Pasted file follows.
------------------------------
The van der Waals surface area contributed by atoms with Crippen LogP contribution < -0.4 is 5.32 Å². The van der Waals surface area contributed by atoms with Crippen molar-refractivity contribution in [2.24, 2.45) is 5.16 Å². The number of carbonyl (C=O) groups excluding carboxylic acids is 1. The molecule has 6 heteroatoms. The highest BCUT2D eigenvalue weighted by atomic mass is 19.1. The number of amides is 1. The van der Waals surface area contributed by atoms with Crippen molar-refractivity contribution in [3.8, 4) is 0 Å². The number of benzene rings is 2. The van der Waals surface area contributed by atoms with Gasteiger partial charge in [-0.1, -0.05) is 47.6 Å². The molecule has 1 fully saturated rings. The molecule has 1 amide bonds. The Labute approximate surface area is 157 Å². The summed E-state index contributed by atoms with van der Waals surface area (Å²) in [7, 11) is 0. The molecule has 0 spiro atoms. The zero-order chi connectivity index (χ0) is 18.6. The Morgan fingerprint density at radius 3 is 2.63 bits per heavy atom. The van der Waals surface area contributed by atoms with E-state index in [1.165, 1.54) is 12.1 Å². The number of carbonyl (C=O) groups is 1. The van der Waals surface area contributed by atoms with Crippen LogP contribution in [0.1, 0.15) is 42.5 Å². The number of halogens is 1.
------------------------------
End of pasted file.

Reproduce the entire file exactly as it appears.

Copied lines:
The van der Waals surface area contributed by atoms with Crippen LogP contribution < -0.4 is 5.32 Å². The van der Waals surface area contributed by atoms with Crippen molar-refractivity contribution in [2.24, 2.45) is 5.16 Å². The number of carbonyl (C=O) groups excluding carboxylic acids is 1. The molecule has 6 heteroatoms. The highest BCUT2D eigenvalue weighted by atomic mass is 19.1. The number of amides is 1. The van der Waals surface area contributed by atoms with Crippen molar-refractivity contribution in [3.8, 4) is 0 Å². The number of benzene rings is 2. The van der Waals surface area contributed by atoms with Gasteiger partial charge in [-0.1, -0.05) is 47.6 Å². The molecule has 1 fully saturated rings. The molecule has 1 amide bonds. The Labute approximate surface area is 157 Å². The summed E-state index contributed by atoms with van der Waals surface area (Å²) in [7, 11) is 0. The molecule has 0 spiro atoms. The zero-order chi connectivity index (χ0) is 18.6. The Morgan fingerprint density at radius 3 is 2.63 bits per heavy atom. The van der Waals surface area contributed by atoms with E-state index in [1.165, 1.54) is 12.1 Å². The number of carbonyl (C=O) groups is 1. The van der Waals surface area contributed by atoms with Crippen LogP contribution in [0.1, 0.15) is 42.5 Å². The number of halogens is 1.